By William Hageman
Some kids watch sports on television and want to be an athlete.
Mareile Cusack used to watch “Perry Mason” and decided to become a lawyer. Not the flashy attorney of TV courtroom dramas; she wanted something more cerebral. Today, she’s senior vice president and general counsel at Ariel Investments in Chicago.
“I used to watch ‘Perry Mason’ and I always imagined I’d be a litigator, and people would melt in front of me,” she says. “But I realized I was a much more transactional lawyer. So the desire to really conclude things and come to a final point is what attracted me.”
Cusack (her first name is pronounced ma-RYE-lee) joined Ariel in 2007. Before that she was associate general counsel and chief enforcement counsel at the Chicago Stock Exchange. Previously, she served as chief legal counsel for the Illinois Gaming Board and as an attorney for the Securities and Exchange Commission. She also worked at two Chicago-based law firms. It was a slow, steady climb, one that had a tumultuous beginning.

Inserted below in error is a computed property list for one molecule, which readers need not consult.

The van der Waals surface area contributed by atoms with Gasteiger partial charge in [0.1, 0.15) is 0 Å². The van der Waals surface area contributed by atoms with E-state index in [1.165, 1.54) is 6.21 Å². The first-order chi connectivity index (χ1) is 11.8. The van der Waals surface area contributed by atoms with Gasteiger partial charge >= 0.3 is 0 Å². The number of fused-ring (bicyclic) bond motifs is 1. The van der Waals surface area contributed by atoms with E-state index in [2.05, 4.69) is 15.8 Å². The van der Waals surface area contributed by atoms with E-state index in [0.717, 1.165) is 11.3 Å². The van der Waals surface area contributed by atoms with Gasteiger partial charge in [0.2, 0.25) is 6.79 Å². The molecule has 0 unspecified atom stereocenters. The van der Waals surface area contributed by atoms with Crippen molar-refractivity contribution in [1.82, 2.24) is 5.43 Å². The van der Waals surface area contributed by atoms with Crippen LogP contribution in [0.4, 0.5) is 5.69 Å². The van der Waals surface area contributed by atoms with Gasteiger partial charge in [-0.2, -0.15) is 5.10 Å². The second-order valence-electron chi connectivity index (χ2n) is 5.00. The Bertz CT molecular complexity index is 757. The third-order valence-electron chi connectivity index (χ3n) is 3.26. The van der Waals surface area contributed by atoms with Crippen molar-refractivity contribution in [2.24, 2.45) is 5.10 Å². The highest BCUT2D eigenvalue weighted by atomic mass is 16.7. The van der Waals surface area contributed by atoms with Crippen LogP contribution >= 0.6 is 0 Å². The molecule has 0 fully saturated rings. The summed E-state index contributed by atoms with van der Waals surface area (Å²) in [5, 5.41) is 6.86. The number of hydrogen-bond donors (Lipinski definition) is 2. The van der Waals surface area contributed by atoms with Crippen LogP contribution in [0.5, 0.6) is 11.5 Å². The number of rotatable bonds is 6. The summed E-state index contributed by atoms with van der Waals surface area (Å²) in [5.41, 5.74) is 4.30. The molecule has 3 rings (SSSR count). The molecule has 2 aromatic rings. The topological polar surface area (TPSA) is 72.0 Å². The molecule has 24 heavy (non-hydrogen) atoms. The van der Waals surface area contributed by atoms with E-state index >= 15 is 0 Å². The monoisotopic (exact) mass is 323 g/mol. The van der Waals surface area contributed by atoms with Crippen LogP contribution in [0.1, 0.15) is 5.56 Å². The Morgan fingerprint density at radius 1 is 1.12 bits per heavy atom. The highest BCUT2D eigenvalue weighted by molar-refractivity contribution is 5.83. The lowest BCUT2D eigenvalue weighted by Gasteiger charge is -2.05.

Cusack was born in Haiti in 1958. Her father worked in government, but was sent into exile in 1959, leaving his wife and three children behind. They lived in hiding for about a year.
“(My mother) tells the story of one day coming home, and the police were on both sides of the street,” Cusack says. “They were ransacking our house. A friend of hers, a police officer, said, ‘You have to get out of here.'”
They eventually escaped to Guinea in northwest Africa, where they were reunited with her father.
“He worked with the government, which was in transition,” she says. “We were there till I was 7. It was wonderful, wonderful. I was surrounded by all sorts of foreigners. Chinese, French, Russians. My friends were from everywhere.”